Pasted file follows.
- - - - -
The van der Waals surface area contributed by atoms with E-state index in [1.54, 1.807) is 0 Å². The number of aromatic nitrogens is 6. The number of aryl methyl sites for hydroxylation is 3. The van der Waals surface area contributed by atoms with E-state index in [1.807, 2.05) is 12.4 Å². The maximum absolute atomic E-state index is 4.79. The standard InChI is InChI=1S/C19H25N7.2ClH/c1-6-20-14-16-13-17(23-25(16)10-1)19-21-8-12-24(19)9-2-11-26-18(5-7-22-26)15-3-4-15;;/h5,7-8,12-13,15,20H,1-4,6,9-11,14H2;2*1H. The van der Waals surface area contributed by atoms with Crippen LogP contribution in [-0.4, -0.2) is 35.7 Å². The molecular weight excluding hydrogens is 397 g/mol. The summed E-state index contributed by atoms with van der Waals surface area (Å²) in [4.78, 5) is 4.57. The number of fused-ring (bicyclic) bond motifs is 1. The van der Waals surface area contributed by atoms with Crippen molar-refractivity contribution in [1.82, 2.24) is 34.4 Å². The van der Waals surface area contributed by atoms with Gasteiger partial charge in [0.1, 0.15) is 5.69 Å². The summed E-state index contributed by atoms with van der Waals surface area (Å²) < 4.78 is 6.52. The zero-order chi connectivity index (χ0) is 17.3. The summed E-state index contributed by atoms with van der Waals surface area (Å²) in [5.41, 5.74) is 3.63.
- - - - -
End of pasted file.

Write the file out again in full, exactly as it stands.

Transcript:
The van der Waals surface area contributed by atoms with E-state index in [1.54, 1.807) is 0 Å². The number of aromatic nitrogens is 6. The number of aryl methyl sites for hydroxylation is 3. The van der Waals surface area contributed by atoms with E-state index in [1.807, 2.05) is 12.4 Å². The maximum absolute atomic E-state index is 4.79. The standard InChI is InChI=1S/C19H25N7.2ClH/c1-6-20-14-16-13-17(23-25(16)10-1)19-21-8-12-24(19)9-2-11-26-18(5-7-22-26)15-3-4-15;;/h5,7-8,12-13,15,20H,1-4,6,9-11,14H2;2*1H. The van der Waals surface area contributed by atoms with Crippen LogP contribution in [-0.4, -0.2) is 35.7 Å². The molecular weight excluding hydrogens is 397 g/mol. The summed E-state index contributed by atoms with van der Waals surface area (Å²) in [4.78, 5) is 4.57. The number of fused-ring (bicyclic) bond motifs is 1. The van der Waals surface area contributed by atoms with Crippen molar-refractivity contribution in [1.82, 2.24) is 34.4 Å². The van der Waals surface area contributed by atoms with Gasteiger partial charge in [0.1, 0.15) is 5.69 Å². The summed E-state index contributed by atoms with van der Waals surface area (Å²) < 4.78 is 6.52. The zero-order chi connectivity index (χ0) is 17.3. The summed E-state index contributed by atoms with van der Waals surface area (Å²) in [5.41, 5.74) is 3.63.